Over 14,000 people congregated in New Haven Sunday night for the speech of Democratic presidential hopeful and Vermont Senator Bernie Sanders.
Approximately 7,000 people were allowed inside the New Haven Green, while about 7,000 more observed from beyond the Green’s confines.
Supporters waited up to nine hours to hear Sanders, some showing up at 10 a.m. for the 7 p.m. event. People who showed up after 5 p.m. had a tough time getting in.
Presidential candidates have descended upon Connecticut in the last week and a half, hoping to sway voters before five northeastern states – worth 384 delegates – vote on Tuesday. It was Sanders’ first event in Connecticut, coming on the heels of opponent Hillary Clinton’s second visit to the state Sunday afternoon. Sanders will make a second appearance in Hartford on Monday.
Sanders’ 14,000 swarming supporters triumphed over Republican frontrunner Donald Trump’s rally last Friday, the second largest of that week and a half period, which saw around 5,500 people gathered in Hartford.
A recent Quinnipiac University poll found that Clinton has a 51 percent to 42 percent lead over Sanders in Connecticut, with six percent of voters undecided. A win for Clinton in Connecticut would be a boon for her campaign, and a blow to Sanders,’ as he needs every delegate he can get at this point in the race. Clinton has been hammering at the issue of gun control while in Connecticut, a part of policy important for the state and one where Sanders harbors a perceived weakness.
An undocumented Yale student was the first to speak. She took the time to call attention to Senate Bill 147, which would allow undocumented students to have access to institutional financial aid and is making its way through the Connecticut legislature right now.
State Sen. Gary Winfield and a Yale sophomore followed her speech. Michael Stipe, front man for the band R.E.M., introduced Sanders at 7:20 p.m. All gave brief statements on why Sanders should win the nomination.
Sanders was greeted heartily by the New Haven crowd. The Senator gave his standard stump speech about a “rigged” system, featuring income inequality and a business class based on greed, with certain nods to Connecticut mixed in. For instance, Sanders said that New Haven was a microcosm of the U.S. with Yale, an internationally renowned university, a few miles away from “children who are getting totally inadequate education.”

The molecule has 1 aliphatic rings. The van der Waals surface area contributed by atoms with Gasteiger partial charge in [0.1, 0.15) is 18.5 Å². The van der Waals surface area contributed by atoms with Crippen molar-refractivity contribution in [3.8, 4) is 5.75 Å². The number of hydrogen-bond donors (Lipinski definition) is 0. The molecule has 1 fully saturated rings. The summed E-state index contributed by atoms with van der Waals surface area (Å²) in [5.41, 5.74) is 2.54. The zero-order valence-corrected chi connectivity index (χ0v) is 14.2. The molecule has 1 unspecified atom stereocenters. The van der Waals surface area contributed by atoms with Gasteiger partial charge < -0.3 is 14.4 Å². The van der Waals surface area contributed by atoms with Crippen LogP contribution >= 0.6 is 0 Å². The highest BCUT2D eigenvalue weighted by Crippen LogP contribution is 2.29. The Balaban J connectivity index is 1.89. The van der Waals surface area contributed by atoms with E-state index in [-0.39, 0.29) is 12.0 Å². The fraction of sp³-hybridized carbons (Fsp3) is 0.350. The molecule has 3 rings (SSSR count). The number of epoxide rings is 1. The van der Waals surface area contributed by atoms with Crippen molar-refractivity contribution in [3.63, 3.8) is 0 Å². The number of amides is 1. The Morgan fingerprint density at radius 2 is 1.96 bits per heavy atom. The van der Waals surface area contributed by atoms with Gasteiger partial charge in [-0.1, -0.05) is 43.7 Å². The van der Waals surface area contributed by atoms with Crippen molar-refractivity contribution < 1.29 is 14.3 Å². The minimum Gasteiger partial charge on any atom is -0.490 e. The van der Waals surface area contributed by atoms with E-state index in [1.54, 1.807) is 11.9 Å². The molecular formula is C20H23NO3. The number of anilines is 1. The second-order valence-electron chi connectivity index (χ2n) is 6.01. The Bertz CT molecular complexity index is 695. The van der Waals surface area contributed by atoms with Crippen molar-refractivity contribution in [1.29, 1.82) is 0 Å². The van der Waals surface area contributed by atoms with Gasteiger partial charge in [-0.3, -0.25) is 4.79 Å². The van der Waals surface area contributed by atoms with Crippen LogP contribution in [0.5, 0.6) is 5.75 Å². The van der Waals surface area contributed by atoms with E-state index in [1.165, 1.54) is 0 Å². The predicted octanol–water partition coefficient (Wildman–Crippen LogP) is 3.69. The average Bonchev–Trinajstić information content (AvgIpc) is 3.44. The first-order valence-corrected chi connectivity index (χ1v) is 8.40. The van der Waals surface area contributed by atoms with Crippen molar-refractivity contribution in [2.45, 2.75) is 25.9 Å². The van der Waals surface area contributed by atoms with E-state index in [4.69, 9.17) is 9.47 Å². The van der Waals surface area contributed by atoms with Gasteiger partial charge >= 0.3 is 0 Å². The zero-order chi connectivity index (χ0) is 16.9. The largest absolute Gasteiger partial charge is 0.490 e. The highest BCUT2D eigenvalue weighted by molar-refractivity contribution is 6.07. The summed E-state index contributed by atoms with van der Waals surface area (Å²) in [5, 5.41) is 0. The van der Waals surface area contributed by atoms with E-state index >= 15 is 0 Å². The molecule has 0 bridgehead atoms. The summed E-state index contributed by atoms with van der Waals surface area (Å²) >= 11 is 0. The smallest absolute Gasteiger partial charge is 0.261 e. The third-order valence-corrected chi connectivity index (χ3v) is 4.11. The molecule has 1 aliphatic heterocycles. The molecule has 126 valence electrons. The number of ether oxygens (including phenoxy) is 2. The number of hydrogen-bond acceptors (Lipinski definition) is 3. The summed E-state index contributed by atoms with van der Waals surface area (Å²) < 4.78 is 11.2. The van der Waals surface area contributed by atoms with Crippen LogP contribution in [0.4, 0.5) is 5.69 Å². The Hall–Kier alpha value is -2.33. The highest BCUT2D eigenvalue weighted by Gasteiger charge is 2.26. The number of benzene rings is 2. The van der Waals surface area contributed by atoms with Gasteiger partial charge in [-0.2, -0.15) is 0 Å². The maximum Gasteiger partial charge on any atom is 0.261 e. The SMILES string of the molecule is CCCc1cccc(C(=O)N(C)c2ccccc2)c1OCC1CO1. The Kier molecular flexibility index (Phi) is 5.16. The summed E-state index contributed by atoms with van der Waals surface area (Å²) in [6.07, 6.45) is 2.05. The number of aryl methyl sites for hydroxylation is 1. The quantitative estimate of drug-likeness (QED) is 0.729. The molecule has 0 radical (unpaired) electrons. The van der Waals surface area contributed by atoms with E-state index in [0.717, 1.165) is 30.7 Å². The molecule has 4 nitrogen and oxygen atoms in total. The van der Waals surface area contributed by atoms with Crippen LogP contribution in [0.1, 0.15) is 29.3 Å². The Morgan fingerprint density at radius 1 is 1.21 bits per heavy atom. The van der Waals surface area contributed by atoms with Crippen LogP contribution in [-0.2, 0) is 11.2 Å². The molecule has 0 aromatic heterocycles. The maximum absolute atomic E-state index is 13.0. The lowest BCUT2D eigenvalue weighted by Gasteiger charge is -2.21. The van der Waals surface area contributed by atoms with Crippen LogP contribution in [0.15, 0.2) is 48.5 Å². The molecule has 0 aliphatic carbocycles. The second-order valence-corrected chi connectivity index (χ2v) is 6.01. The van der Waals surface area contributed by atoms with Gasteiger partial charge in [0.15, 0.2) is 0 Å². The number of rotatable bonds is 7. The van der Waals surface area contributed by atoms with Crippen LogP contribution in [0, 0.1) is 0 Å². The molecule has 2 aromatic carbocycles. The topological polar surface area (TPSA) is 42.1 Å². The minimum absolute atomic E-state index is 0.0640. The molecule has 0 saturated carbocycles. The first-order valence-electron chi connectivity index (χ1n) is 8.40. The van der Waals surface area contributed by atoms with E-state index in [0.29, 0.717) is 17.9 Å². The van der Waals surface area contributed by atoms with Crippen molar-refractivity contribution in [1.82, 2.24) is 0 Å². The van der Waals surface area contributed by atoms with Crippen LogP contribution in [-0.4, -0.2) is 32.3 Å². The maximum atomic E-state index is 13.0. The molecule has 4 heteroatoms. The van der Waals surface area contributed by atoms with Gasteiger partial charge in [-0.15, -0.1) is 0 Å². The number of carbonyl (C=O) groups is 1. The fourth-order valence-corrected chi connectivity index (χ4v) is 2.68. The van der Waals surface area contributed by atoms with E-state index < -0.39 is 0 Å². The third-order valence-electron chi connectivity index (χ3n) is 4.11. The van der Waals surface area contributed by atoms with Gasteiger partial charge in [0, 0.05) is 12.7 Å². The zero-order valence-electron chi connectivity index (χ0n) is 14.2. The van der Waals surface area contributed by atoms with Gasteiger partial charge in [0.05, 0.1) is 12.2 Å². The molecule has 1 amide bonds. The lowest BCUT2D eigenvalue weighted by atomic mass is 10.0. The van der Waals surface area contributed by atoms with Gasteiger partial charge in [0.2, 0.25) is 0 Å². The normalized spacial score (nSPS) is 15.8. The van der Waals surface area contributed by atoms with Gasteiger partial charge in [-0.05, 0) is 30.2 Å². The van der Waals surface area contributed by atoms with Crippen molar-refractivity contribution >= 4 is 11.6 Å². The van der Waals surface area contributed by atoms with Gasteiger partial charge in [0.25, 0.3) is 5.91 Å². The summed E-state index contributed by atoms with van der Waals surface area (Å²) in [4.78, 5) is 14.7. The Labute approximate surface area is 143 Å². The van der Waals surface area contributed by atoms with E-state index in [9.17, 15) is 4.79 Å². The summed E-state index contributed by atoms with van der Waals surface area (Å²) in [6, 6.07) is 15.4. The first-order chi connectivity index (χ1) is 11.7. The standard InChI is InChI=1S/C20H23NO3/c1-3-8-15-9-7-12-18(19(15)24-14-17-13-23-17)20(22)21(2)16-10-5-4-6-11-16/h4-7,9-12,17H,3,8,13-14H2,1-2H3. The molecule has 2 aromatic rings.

“The Yale endowment is 24 billion, but all over this city and this state we have children that are living in desperate poverty,” Sanders said.
Sanders also offered a quick but pointed criticism of Connecticut Gov. Dannel Malloy’s budget cuts to mental health services.
“We need to expand that treatment, not cut it,” Sanders said.
Malloy has endorsed Clinton and spoke at her first Connecticut appearance last week.
Sanders highlighted the progress his campaign has made from down sixty percent in national polls to leading in some. He said he would talk about the differences between himself and Clinton, as well as Trump, “but this campaign is really about much more than the differences that exist between myself and my opponents,” he added.
From there, Sanders dove into his usual long list of grievances with his trademark gravelly voice, touching on everything from a corrupt campaign finance system that should be rid of big money and resembles an “oligarchy,” to pro-life Republicans who wish to infringe upon a woman’s right to choose what they want to do with their bodies.
“We are doing something that’s unusual in contemporary American politics: we are telling the truth,” Sanders said.
The sense of Sanders as an outsider – an image he has cultivated despite the fact he has served in government since 1981 – and his campaign as a collection of like-minded outsiders, was strong. He repeatedly called devotees “brothers and sisters.”
“Brothers and sisters, instead of giving tax breaks to millionaires, we are going to rebuild inner cities throughout this country,” Sanders said.
He let the crowd finish his sentences, like when he said, “enough is enough” regarding income inequality. Whenever Sanders said the word “huge,” or, as he pronounces it, “yuge,” spectators would join in a humorous chorus of “yuuuuge!”
Sanders paused his speech momentarily to call paramedics to the scene of an apparent injury in the crowd, but effortlessly continued his speech immediately after the incident.
Those assembled cheered/jeered loudest when Sanders directly took on his foes, like Republicans and the Walton family (owners of Wal-Mart).
“There’s a lot of talk among Republican governors about welfare…I say to the Walton family, get off of welfare, and pay your workers a living wage,” Sanders said early on in his remarks.
Attendees also responded loudly when Sanders made his most incendiary comments about Wall Street.
"I do want the opportunity, to tell these folks to their face that their greed, their recklessness, their illegal behavior, has destroyed the lives of many, many Americans,” Sanders said.
Sanders mentioned that Clinton would be willing to release transcripts of her speeches made to Wall Street bankers if other candidates did the same.
“I’m announcing tonight that I am prepared to release all of the transcripts of all of the speeches I gave on Wall Street – no transcripts, no speeches,” Sanders said to howls of approval.
The Vermont Senator closed out his speech by urging the people on the Green and Connecticut citizens at large to vote, because the higher the turnout, the better chance he has to win.
Sten Spinella is a senior staff writer for The Daily Campus. He can be reached via email at firstname.lastname@example.org.